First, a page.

Yesterday there was this telling comment on the wine-forum of Tom Cannavan’s wine-pages about some 2007 Vouvrays that he bought from Bernard Fouquet:
I certainly agree with Mark’s reservations about putting plastic corks into good quality Vouvray that is capable of aging well over several decades. Pull the cork on either of these two wines in 10-15 years they may well be badly oxidised under these plastic corks. Even after five years this may well be the case. Surely the better option to avoid the problem of corked bottles would have been to go to screwcaps.
Unfortunately the take-up of screwcaps in the Loire, outside of the big groups, has been slow despite many of the white wines being ideally suited. The opposition of many French sommeliers to screwcaps may have played a significant role here. During the Salon des Vins de Loire Jean-Marie Bourgeois told me that he was surprised by the sommeliers’ continued opposition, while Pierre Sauvion (Château du Cléray, Muscadet de Sèvre-et-Maine) said he would move to screwcaps if there was less resistence to it from sommeliers in France.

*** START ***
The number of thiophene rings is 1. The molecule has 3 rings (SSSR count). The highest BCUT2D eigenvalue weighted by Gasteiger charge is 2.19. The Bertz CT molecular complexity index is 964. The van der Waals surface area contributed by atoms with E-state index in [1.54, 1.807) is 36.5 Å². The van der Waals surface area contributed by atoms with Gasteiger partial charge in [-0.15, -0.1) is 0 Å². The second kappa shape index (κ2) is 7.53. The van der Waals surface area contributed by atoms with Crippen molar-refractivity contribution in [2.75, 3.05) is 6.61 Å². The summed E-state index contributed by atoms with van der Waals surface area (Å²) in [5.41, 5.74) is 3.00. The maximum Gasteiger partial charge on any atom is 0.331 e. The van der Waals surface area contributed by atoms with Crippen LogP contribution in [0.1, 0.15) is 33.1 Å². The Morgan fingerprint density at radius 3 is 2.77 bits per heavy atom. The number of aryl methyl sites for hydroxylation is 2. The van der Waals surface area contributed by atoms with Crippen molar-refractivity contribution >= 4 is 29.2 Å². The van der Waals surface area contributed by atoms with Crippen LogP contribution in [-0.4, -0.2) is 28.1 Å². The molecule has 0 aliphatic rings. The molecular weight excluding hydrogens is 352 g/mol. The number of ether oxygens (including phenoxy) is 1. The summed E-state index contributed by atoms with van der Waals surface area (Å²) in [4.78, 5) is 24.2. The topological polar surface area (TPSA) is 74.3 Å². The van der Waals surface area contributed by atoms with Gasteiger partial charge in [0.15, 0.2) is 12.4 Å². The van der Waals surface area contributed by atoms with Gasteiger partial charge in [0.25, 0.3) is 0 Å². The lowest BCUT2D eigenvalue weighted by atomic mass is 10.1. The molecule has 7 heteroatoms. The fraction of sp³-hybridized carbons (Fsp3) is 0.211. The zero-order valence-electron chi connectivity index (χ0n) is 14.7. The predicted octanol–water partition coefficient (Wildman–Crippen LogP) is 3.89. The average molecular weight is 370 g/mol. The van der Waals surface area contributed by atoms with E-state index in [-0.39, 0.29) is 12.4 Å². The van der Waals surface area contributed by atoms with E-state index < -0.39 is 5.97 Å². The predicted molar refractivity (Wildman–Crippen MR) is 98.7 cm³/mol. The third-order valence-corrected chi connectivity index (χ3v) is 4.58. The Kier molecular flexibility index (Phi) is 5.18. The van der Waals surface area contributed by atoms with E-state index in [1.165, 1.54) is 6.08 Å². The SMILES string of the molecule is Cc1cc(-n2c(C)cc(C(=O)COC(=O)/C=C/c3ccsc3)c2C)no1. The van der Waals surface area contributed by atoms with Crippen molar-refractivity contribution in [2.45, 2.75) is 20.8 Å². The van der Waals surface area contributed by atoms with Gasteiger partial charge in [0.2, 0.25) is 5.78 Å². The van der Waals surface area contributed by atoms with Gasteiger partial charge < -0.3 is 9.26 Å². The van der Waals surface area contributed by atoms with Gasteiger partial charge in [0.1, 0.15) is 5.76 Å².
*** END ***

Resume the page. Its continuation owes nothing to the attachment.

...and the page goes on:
Fed up with the incidence of corked wines, a number of Loire producers have opted for plastic corks – not really a problem for wine to be consumed young, although these corks can still be difficult to remove from the bottle – but certainly a mistake for wines capable of medium to lomg-term aging.
I suspect the sommeliers’ opposition is largely about protecting their roles by guarding the mystique that can be built up around extracting a cork from a bottle and checking that the cork hasn’t spoiled the wine. If I am right then they will have much to answer for if good Vouvray turns out to have been oxidised because of the use of plastic corks.